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Capt Bob LeMay

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About Capt Bob LeMay

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    Advanced Member

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  • Favorite Species
    Everything that swims in the 'Glades
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  • Location
    south Florida

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  1. Actually polar hair turns translucent when it’s wet... and really takes dye quite well. Noticeably stiffer than bucktail, it also has a very dense under fur. One other quality that endeared it to saltwater tyers is that unlike most natural hairs polar bear hair can take a hit or two from toothy critters like ‘cudas, mackerel, and even bluefish and not get cut... I’ve had a pound or so from an old rug for many years but always very carefully never used it in any if the orders I filled for shops. Now that it’s been a few years since I’ve tied commercially, it’s time to use it (or lose it...). As a result I’ve been doing a bit of experimenting with what I have... I’ve done up a variety of clousers, a few Crazy Charlie’s, some Gotchas, and a few odd ball items that need some use before I take them seriously... Will try to find time to take some photos and post them up.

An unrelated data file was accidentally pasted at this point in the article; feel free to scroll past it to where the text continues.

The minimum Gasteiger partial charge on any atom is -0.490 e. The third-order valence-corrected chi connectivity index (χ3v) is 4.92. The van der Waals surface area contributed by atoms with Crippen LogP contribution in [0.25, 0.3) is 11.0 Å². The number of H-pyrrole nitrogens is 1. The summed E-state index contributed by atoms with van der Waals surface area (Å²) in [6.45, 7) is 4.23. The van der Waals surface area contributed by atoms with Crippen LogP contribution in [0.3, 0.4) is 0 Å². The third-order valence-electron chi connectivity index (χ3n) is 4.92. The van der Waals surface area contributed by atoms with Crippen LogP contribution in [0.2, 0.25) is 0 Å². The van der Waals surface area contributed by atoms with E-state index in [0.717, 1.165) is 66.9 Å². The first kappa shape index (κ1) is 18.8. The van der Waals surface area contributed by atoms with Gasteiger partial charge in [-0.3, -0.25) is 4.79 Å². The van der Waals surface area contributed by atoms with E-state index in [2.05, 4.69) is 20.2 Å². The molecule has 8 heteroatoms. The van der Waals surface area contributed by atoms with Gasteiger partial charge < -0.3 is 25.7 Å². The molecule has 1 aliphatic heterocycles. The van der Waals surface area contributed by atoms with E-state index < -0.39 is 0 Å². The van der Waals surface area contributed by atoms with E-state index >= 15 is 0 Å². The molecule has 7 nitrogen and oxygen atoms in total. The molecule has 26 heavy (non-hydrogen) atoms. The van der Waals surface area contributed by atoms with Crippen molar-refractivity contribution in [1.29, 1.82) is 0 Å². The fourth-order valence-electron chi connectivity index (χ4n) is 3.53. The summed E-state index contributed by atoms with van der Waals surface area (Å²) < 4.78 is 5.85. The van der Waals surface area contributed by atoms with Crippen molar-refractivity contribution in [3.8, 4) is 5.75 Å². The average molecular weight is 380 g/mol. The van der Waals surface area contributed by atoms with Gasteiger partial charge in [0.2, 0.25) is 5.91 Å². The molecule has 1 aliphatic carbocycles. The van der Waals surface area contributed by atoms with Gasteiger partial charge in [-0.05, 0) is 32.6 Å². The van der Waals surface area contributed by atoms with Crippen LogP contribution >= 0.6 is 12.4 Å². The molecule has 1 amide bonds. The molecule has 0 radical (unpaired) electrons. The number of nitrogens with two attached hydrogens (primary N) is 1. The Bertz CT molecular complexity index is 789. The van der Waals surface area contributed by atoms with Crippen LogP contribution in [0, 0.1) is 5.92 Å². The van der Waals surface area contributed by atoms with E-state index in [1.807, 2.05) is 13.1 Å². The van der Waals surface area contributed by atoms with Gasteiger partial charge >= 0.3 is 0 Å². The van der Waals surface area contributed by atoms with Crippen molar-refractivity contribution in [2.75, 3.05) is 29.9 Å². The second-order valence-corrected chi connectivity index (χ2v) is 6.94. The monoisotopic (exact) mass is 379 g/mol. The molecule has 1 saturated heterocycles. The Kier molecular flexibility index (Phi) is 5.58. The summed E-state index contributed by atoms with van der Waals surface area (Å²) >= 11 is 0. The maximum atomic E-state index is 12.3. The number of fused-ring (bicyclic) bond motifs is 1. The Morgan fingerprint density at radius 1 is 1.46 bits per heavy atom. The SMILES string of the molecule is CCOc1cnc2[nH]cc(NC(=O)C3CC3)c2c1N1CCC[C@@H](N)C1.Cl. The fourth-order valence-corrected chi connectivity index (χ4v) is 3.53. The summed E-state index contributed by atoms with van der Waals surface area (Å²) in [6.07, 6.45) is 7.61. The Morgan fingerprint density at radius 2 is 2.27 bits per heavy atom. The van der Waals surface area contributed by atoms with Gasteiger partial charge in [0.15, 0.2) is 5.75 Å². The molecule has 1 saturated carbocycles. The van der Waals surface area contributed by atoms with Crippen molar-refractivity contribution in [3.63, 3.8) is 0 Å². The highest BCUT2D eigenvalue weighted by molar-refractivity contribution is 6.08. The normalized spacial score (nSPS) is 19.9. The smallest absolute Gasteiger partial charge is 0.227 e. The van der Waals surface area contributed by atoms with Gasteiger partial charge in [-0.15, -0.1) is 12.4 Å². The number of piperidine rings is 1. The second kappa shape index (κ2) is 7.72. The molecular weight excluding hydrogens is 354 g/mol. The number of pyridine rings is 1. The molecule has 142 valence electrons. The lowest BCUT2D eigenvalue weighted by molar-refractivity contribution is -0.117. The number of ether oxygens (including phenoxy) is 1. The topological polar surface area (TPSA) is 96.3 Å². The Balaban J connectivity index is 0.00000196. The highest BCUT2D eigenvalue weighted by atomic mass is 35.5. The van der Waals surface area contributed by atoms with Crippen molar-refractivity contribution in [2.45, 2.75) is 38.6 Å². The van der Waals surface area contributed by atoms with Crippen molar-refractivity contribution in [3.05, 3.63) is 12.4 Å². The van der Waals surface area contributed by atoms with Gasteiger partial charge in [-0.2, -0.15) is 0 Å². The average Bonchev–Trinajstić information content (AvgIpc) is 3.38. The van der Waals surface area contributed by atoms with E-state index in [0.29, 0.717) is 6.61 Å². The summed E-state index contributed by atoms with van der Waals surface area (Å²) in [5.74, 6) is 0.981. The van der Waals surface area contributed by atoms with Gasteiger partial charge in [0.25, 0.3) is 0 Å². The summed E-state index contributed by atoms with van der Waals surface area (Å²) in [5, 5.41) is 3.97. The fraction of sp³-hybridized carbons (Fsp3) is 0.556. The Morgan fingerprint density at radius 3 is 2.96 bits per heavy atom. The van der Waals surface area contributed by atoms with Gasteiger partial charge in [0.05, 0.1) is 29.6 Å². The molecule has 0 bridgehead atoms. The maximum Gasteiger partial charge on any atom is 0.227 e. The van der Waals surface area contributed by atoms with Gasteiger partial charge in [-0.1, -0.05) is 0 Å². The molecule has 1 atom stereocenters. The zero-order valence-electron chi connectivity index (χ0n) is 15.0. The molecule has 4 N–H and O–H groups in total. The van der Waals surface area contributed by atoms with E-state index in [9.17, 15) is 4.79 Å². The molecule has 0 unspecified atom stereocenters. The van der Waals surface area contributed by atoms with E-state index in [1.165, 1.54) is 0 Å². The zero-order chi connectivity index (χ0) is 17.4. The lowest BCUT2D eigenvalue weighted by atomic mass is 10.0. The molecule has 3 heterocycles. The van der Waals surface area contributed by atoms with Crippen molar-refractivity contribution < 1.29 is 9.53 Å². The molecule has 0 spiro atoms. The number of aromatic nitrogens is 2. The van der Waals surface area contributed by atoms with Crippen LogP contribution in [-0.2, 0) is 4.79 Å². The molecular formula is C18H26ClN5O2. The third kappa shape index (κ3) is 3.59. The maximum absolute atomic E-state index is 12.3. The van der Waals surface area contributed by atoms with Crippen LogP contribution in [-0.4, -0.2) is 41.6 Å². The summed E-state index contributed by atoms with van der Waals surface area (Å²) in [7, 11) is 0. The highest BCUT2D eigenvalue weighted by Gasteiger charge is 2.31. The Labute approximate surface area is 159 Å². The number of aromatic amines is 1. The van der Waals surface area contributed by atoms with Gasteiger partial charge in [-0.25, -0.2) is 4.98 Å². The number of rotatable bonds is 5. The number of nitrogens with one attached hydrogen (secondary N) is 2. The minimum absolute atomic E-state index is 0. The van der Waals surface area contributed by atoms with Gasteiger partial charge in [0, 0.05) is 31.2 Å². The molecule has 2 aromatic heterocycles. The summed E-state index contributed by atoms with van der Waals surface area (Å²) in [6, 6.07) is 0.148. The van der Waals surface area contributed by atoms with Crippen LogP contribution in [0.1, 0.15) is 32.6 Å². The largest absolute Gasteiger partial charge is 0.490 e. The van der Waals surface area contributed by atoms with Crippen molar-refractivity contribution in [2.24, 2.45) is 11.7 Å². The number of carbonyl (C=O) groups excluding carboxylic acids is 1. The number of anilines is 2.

2. A quick conditions report for folks out of the area... We pretty much got missed down here as of 8:10 Am Sunday, 2 August... not only along the Atlantic coast from the Keys up to Fort Lauderdale - but all of the backcountry areas including the Ten Thousand Islands.... Now if we can just make it through the end of October the fishing won't be affected at all by this year's hurricane season (I'm as good at wishful thinking as anyone else...). Still, summer is our slowest season for visitors to the areas I fish - combine that with the virus and we're talking no guiding clients anywhere that have any interest at all in the 'glades, etc. but we'll get over it... The fishing forecast is pretty simple. The fish in the Everglades coastal areas will just stay hungry but the conditions will be tough for anyone going after them. September and October will be outstanding months -if we can stay hurricane free... "Be a hero... take a kid fishing.